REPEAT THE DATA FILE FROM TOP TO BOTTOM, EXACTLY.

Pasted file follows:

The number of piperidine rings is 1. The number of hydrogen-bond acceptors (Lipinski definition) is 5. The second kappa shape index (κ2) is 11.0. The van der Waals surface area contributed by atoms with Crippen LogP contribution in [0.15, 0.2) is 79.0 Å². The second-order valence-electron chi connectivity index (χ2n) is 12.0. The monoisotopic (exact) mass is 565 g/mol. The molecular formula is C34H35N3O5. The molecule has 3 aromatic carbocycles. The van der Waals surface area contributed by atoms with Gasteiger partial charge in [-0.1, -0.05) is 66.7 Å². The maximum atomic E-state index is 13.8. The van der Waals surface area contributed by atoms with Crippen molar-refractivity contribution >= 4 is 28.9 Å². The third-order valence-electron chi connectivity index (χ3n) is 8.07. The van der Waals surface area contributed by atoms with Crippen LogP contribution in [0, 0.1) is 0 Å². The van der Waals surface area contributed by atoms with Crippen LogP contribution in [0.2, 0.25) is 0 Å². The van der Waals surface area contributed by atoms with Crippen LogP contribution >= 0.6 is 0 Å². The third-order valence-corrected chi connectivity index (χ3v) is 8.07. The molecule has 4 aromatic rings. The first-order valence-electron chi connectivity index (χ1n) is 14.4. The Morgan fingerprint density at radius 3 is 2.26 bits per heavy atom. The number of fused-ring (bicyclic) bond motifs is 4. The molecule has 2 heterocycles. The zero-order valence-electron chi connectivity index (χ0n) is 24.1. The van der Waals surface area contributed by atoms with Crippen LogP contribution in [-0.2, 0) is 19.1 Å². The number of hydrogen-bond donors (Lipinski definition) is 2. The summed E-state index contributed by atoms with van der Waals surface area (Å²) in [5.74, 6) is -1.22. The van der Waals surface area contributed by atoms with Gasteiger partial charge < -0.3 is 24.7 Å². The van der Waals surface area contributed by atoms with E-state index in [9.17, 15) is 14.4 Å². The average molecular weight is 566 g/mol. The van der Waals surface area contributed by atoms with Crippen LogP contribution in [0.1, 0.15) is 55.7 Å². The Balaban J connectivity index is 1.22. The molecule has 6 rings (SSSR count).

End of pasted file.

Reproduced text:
The number of piperidine rings is 1. The number of hydrogen-bond acceptors (Lipinski definition) is 5. The second kappa shape index (κ2) is 11.0. The van der Waals surface area contributed by atoms with Crippen LogP contribution in [0.15, 0.2) is 79.0 Å². The second-order valence-electron chi connectivity index (χ2n) is 12.0. The monoisotopic (exact) mass is 565 g/mol. The molecular formula is C34H35N3O5. The molecule has 3 aromatic carbocycles. The van der Waals surface area contributed by atoms with Gasteiger partial charge in [-0.1, -0.05) is 66.7 Å². The maximum atomic E-state index is 13.8. The van der Waals surface area contributed by atoms with Crippen molar-refractivity contribution >= 4 is 28.9 Å². The third-order valence-electron chi connectivity index (χ3n) is 8.07. The van der Waals surface area contributed by atoms with Crippen LogP contribution in [0, 0.1) is 0 Å². The van der Waals surface area contributed by atoms with Crippen LogP contribution in [0.2, 0.25) is 0 Å². The van der Waals surface area contributed by atoms with Crippen LogP contribution >= 0.6 is 0 Å². The third-order valence-corrected chi connectivity index (χ3v) is 8.07. The molecule has 4 aromatic rings. The first-order valence-electron chi connectivity index (χ1n) is 14.4. The Morgan fingerprint density at radius 3 is 2.26 bits per heavy atom. The number of fused-ring (bicyclic) bond motifs is 4. The molecule has 2 heterocycles. The zero-order valence-electron chi connectivity index (χ0n) is 24.1. The van der Waals surface area contributed by atoms with Crippen LogP contribution in [-0.2, 0) is 19.1 Å². The number of hydrogen-bond donors (Lipinski definition) is 2. The summed E-state index contributed by atoms with van der Waals surface area (Å²) in [5.74, 6) is -1.22. The van der Waals surface area contributed by atoms with Gasteiger partial charge < -0.3 is 24.7 Å². The van der Waals surface area contributed by atoms with E-state index in [9.17, 15) is 14.4 Å². The average molecular weight is 566 g/mol. The van der Waals surface area contributed by atoms with Crippen LogP contribution in [0.1, 0.15) is 55.7 Å². The Balaban J connectivity index is 1.22. The molecule has 6 rings (SSSR count).